Article Text

Download PDFPDF

Finding the right balance: aOX40 immunotherapy enhances effector T cell function without impairing regulatory T cells intrinsic suppressive capacity in mouse tumor models
  1. Amy Moran1,2,3,
  2. Fanny Polesso1,2,3,
  3. Minhazur Sarker3,
  4. David Parker3,
  5. Susan E Murray3,4 and
  6. Andrew Weinberg1
  1. Aff1 grid.415286.c0000 0004 0463 5556Earle A. Chiles Research Institute Portland OR USA
  2. Aff2 Robert W Franz Cancer Research Center Portland OR USA
  3. Aff3 grid.415337.7Providence Cancer Center Portland OR USA
  4. Aff4 grid.267012.0000000010744047XDepartment of BiologyUniversity of Portland Portland OR USA

Statistics from

Request Permissions

If you wish to reuse any or all of this article please use the link below which will take you to the Copyright Clearance Center’s RightsLink service. You will be able to get a quick price and instant permission to reuse the content in many different ways.

Meeting abstracts

Expression of the co-stimulatory molecule OX40 is induced after TCR ligation on conventional T cells and the importance of OX40 in promoting proliferation, effector function, and survival of activated T cells are illustrated in multiple disease models. Paradoxically, CD4+Foxp3+ regulatory T cells (Tregs) constitutively express OX40 in mice and OX40 receptor ligation by agonist antibodies has been described to inhibit their function. Given the described role of anti-OX40 (aOX40) in decreasing Treg function and the importance of Tregs in maintaining tissue homeostasis, it's interesting to note that no dose limiting toxicities were observed in the phase I clinical trial with aOX40. Given these findings and the development of new tools to better interrogate Treg function, we revisited the idea that aOX40 immunotherapy decreases Treg function. We find that OX40 receptor ligation on Tregs does not impair their cell intrinsic suppressive capability but rather, enhances T cell effector function making them resistant to suppression.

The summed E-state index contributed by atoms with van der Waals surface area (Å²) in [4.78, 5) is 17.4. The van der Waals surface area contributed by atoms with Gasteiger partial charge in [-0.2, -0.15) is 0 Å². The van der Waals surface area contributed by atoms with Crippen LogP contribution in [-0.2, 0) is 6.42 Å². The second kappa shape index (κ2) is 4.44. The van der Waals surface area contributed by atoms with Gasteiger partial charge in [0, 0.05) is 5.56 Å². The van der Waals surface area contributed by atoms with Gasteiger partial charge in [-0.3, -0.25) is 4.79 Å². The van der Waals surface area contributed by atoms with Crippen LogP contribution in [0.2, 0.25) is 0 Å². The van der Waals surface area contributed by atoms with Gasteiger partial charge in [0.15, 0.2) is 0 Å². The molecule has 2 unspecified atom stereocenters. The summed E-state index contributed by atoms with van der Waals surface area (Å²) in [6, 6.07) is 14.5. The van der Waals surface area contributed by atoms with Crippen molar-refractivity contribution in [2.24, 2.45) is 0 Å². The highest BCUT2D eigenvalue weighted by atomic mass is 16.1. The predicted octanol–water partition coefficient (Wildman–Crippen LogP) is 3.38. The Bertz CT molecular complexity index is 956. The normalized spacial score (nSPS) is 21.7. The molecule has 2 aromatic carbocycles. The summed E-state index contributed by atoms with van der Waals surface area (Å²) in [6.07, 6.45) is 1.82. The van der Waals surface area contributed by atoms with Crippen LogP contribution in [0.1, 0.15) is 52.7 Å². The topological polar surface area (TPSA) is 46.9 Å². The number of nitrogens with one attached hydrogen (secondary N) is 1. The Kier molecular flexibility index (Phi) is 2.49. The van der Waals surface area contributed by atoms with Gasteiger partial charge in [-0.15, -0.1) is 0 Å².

Utilizing suppression assays, Foxp3 reporter mice, and OX40 KO effector cells, we ensured direct effects of aOX40 on Foxp3+Tregs in traditional Treg suppression assays. We highlight that aOX40 does not impair the intrinsic suppressive function of Tregs but promotes the effector function of T cells in an OX40 dependent fashion. Using two tumor models, we show that aOX40 treated Tregs are phenotypically and functionally indistinguishable from control treated cells. However, aOX40 enhanced the effector function of CD4 and CD8 T cells. Importantly, in the tumor the ratio of Tregs:T effectors decreased while the turnover of Tregs increased as compared to the periphery. Ex vivo, after aOX40 immunotherapy, tumor infiltrating CD4+Foxp3-cells made more TNFa (p=.0316) and IFNg (p=.0328) upon re-stimulation than control treated animals. Moreover, OX40 sufficient conventional CD4 T cells made more IL-2 in vitro when stimulated with aCD3 than control treated cells. Notably, despite the functional Tregs in the tumor, the enhanced T cell effector function mediated by aOX40 immunotherapy increased the survival of tumor bearing mice by 25-30% (p=.0135). Taken together, we propose that the use of Foxp3 reporter mice provided a more rigorous assessment of the mechanism of action of OX40 agonists on Treg and effector T cell function in multiple tumor models. In contrast to what has been previously published, we show that after aOX40 immunotherapy, tumor derived Treg function is not reduced. Rather, the effector function of conventional T cells is enhanced promoting increased survival in tumor bearing mice.